Parallelizing Data Race Detection

Benjamin Wester, David Devecsery, Peter M. Chen, Jason Flinn, and Satish Narayanasamy

Abstract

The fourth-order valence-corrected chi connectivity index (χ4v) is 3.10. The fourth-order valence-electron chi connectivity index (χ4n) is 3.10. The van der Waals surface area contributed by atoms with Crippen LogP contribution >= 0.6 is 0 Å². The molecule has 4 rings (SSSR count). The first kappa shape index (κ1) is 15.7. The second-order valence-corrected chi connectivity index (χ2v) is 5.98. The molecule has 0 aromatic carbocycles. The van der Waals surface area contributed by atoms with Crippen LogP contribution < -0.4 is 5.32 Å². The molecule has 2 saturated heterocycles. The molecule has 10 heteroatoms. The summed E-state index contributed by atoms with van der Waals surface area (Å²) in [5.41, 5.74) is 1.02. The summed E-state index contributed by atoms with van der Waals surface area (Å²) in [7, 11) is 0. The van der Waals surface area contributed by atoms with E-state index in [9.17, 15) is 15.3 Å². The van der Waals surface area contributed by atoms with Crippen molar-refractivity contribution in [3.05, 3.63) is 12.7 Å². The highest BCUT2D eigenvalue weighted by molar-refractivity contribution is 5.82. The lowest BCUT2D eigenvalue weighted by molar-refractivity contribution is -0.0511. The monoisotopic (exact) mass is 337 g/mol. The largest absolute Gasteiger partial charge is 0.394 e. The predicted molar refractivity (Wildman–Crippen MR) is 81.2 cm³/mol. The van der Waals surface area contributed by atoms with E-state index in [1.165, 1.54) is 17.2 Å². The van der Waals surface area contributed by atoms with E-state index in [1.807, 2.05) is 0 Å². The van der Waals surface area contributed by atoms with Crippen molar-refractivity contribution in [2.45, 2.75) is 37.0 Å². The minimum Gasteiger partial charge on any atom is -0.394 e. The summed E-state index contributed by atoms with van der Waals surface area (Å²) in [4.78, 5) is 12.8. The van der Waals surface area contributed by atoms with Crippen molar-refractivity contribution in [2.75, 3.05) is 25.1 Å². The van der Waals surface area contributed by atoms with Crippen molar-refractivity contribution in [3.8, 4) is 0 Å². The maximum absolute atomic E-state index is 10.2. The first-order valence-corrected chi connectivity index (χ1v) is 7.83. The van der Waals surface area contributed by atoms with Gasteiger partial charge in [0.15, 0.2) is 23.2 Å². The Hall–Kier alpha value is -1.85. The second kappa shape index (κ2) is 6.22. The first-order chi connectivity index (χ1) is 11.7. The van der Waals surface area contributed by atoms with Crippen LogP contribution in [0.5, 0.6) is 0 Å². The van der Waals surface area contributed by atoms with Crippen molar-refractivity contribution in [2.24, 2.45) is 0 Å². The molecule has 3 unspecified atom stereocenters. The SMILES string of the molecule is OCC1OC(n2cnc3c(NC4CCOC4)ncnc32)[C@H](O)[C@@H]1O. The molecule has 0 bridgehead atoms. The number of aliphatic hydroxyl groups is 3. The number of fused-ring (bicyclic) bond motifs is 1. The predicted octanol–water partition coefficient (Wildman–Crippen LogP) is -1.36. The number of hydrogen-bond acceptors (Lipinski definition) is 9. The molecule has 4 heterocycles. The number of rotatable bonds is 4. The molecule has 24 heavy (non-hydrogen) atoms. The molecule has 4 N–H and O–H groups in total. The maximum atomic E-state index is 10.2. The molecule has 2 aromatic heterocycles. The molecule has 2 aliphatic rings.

Detecting data races in multithreaded programs is a crucial part of debugging such programs, but traditional data race detectors are too slow to use routinely. This paper shows how to speed up race detection by spreading the work across multiple cores. Our strategy relies on uniparallelism, which executes time intervals of a program (called epochs) in parallel to provide scalability, but executes all threads from a single epoch on a single core to eliminate locking overhead. We use several techniques to make parallelization effective: dividing race detection into three phases, predicting a subset of the analysis state, eliminating sequential work via transitive reduction, and reducing the work needed to maintain multiple versions of analysis via factorization. We demonstrate our strategy by parallelizing a happens-before detector and a lockset-based detector. We find that uniparallelism can significantly speed up data race detection. With 4x the number of cores as the original application, our strategy speeds up the median execution time by 4.4x for a happens-before detector and 3.3x for a lockset race detector. Even on the same number of cores as the conventional detectors, the ability for uniparallelism to elide analysis locks allows it to reduce the median overhead by 13% for a happens-before detector and 8% for a lockset detector.